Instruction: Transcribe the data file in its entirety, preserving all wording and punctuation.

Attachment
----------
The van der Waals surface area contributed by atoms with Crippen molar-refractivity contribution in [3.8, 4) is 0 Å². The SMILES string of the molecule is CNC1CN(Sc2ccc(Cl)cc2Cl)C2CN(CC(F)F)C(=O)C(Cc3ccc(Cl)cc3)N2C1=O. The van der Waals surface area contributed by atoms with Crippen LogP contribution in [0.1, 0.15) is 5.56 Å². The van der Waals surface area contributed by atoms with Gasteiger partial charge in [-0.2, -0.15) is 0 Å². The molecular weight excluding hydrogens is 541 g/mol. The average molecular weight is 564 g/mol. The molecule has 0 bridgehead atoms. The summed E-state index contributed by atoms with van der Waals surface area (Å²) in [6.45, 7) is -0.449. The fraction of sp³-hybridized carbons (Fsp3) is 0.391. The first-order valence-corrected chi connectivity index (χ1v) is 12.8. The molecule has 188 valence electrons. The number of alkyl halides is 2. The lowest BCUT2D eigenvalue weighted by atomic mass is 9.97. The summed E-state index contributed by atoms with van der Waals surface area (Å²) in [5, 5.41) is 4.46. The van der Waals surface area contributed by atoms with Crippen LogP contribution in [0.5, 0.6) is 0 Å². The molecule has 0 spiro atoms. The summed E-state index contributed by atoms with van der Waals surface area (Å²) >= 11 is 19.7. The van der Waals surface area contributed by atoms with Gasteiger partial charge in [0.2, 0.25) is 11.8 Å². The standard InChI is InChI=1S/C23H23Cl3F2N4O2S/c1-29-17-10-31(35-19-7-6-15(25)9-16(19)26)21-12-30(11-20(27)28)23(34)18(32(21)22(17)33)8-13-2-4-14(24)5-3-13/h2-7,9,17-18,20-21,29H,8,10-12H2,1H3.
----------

The van der Waals surface area contributed by atoms with Crippen molar-refractivity contribution in [3.8, 4) is 0 Å². The SMILES string of the molecule is CNC1CN(Sc2ccc(Cl)cc2Cl)C2CN(CC(F)F)C(=O)C(Cc3ccc(Cl)cc3)N2C1=O. The van der Waals surface area contributed by atoms with Crippen LogP contribution in [0.1, 0.15) is 5.56 Å². The van der Waals surface area contributed by atoms with Gasteiger partial charge in [-0.2, -0.15) is 0 Å². The molecular weight excluding hydrogens is 541 g/mol. The average molecular weight is 564 g/mol. The molecule has 0 bridgehead atoms. The summed E-state index contributed by atoms with van der Waals surface area (Å²) in [6.45, 7) is -0.449. The fraction of sp³-hybridized carbons (Fsp3) is 0.391. The first-order valence-corrected chi connectivity index (χ1v) is 12.8. The molecule has 188 valence electrons. The number of alkyl halides is 2. The lowest BCUT2D eigenvalue weighted by atomic mass is 9.97. The summed E-state index contributed by atoms with van der Waals surface area (Å²) in [5, 5.41) is 4.46. The van der Waals surface area contributed by atoms with Crippen LogP contribution in [0.5, 0.6) is 0 Å². The molecule has 0 spiro atoms. The summed E-state index contributed by atoms with van der Waals surface area (Å²) >= 11 is 19.7. The van der Waals surface area contributed by atoms with Gasteiger partial charge in [0.2, 0.25) is 11.8 Å². The standard InChI is InChI=1S/C23H23Cl3F2N4O2S/c1-29-17-10-31(35-19-7-6-15(25)9-16(19)26)21-12-30(11-20(27)28)23(34)18(32(21)22(17)33)8-13-2-4-14(24)5-3-13/h2-7,9,17-18,20-21,29H,8,10-12H2,1H3.